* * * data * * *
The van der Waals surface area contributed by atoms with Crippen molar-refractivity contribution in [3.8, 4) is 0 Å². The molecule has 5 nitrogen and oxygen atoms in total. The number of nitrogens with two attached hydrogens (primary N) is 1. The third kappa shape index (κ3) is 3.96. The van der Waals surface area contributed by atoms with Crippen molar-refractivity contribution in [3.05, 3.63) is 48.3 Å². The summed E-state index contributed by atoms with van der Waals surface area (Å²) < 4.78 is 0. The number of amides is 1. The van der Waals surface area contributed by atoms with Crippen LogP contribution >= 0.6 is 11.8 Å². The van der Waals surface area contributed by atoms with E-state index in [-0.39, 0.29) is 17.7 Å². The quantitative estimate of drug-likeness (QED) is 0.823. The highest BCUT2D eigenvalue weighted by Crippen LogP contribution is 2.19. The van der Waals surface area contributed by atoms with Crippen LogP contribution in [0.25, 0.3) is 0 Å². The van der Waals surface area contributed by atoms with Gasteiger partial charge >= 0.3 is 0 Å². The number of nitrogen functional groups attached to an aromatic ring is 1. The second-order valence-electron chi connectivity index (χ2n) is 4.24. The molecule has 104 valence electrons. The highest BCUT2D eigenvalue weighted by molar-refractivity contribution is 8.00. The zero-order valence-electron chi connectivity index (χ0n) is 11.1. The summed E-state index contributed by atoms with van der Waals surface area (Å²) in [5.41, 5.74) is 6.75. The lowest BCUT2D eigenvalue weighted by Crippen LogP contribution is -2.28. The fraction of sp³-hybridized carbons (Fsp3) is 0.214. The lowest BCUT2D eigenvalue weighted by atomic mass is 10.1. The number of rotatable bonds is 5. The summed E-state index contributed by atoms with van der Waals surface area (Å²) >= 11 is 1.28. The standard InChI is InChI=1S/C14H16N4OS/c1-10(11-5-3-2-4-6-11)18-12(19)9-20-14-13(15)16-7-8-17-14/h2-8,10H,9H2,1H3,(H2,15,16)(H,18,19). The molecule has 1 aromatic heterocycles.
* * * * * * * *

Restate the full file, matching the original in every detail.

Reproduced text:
The van der Waals surface area contributed by atoms with Crippen molar-refractivity contribution in [3.8, 4) is 0 Å². The molecule has 5 nitrogen and oxygen atoms in total. The number of nitrogens with two attached hydrogens (primary N) is 1. The third kappa shape index (κ3) is 3.96. The van der Waals surface area contributed by atoms with Crippen molar-refractivity contribution in [3.05, 3.63) is 48.3 Å². The summed E-state index contributed by atoms with van der Waals surface area (Å²) < 4.78 is 0. The number of amides is 1. The van der Waals surface area contributed by atoms with Crippen LogP contribution >= 0.6 is 11.8 Å². The van der Waals surface area contributed by atoms with E-state index in [-0.39, 0.29) is 17.7 Å². The quantitative estimate of drug-likeness (QED) is 0.823. The highest BCUT2D eigenvalue weighted by Crippen LogP contribution is 2.19. The van der Waals surface area contributed by atoms with Crippen LogP contribution in [0.25, 0.3) is 0 Å². The van der Waals surface area contributed by atoms with Gasteiger partial charge >= 0.3 is 0 Å². The number of nitrogen functional groups attached to an aromatic ring is 1. The second-order valence-electron chi connectivity index (χ2n) is 4.24. The molecule has 104 valence electrons. The highest BCUT2D eigenvalue weighted by molar-refractivity contribution is 8.00. The zero-order valence-electron chi connectivity index (χ0n) is 11.1. The summed E-state index contributed by atoms with van der Waals surface area (Å²) in [5.41, 5.74) is 6.75. The lowest BCUT2D eigenvalue weighted by Crippen LogP contribution is -2.28. The fraction of sp³-hybridized carbons (Fsp3) is 0.214. The lowest BCUT2D eigenvalue weighted by atomic mass is 10.1. The number of rotatable bonds is 5. The summed E-state index contributed by atoms with van der Waals surface area (Å²) >= 11 is 1.28. The standard InChI is InChI=1S/C14H16N4OS/c1-10(11-5-3-2-4-6-11)18-12(19)9-20-14-13(15)16-7-8-17-14/h2-8,10H,9H2,1H3,(H2,15,16)(H,18,19). The molecule has 1 aromatic heterocycles.